As Dr. Michael E. Johansen, a family doctor in Columbus, Ohio, put it, “I use gabapentin clinically and try to stay close to the approved indications, but occasionally we run out of options when faced with patients who hurt. It’s rare that these drugs eliminate pain, and I don’t tell patients their pain will go away. If there’s any benefit, it’s probably marginal.”

Despite the limited evidence of benefit, in a study published in JAMA Internal Medicine in February, Dr. Johansen found that the number of people taking gabapentinoids more than tripled from 2002 to 2015, with more than four in five taking the inexpensive generic, gabapentin.

In 2016, 64 million prescriptions for gabapentin were dispensed, up from 39 million in 2012, Drs. Goodman and Brett reported in The New England Journal of Medicine. They believe that the opioid epidemic partly fueled this increase. “While working in inpatient and outpatient settings,” they wrote, “we have observed that clinicians are increasingly prescribing gabapentin and pregabalin for almost any type of pain.”

Dr. Johansen cited several serious concerns about overuse of gabapentinoids, including “a dearth of long-term safety data, small effect sizes, concern for increased risk of overdose in combination with opioid use, and high rates of off-label prescribing, which are associated with high rates of adverse effects.”

Contributing to the frequent misuse of gabapentinoids is how doctors interpret the term “neuropathic pain” for which the drugs are commonly prescribed. It is defined as pain caused by a lesion or disease of the nervous system, leading clinicians to assume that if a drug is effective for one type of neuropathic pain, it is effective for all types, regardless of the underlying cause, Drs. Goodman and Brett suggested.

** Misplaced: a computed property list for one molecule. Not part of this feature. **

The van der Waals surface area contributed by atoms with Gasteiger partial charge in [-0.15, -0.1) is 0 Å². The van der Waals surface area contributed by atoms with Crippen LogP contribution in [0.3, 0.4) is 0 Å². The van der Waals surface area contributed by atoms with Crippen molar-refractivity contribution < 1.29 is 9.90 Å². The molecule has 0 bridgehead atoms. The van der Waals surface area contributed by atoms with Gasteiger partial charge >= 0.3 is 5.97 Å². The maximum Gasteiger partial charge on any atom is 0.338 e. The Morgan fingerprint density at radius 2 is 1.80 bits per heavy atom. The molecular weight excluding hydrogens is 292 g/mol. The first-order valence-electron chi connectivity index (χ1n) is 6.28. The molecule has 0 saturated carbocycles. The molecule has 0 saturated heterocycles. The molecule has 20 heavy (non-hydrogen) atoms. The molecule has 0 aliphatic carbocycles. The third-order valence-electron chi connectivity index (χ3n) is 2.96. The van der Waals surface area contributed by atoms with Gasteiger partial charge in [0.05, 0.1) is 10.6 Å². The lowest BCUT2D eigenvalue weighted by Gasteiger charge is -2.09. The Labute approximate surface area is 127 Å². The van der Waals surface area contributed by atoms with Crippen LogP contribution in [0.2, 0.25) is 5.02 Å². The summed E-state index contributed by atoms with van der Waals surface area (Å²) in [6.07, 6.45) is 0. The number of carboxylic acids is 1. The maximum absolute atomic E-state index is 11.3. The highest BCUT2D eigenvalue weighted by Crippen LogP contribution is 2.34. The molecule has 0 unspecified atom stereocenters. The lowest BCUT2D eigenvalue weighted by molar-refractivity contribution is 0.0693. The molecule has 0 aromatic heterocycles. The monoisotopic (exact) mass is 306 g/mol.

Dr. Johansen pointed out that “there is no recipe book” for treating pain with gabapentinoids. “Doctors need to work with one patient at a time and figure out what works and what doesn’t work,” he said. He noted that many times pain resolves with “the tincture of time” but patients and doctors may attribute improvement to the prescribed drug. For those taking a gabapentinoid, he suggested that patients’ doctors readdress its use after two or three months.

But Dr. Goodman cautioned against going off the drug cold turkey because there can be unpleasant withdrawal symptoms.
Jane Brody is the Personal Health columnist, a position she has held since 1976. She has written more than a dozen books including the best sellers “Jane Brody’s Nutrition Book” and “Jane Brody’s Good Food Book.”

A version of this article appears in print on May 20, 2019, on Page D7 of the New York edition with the headline: Doubt Grows on the Use of a Popular Drug. Order Reprints | Today’s Paper | Subscribe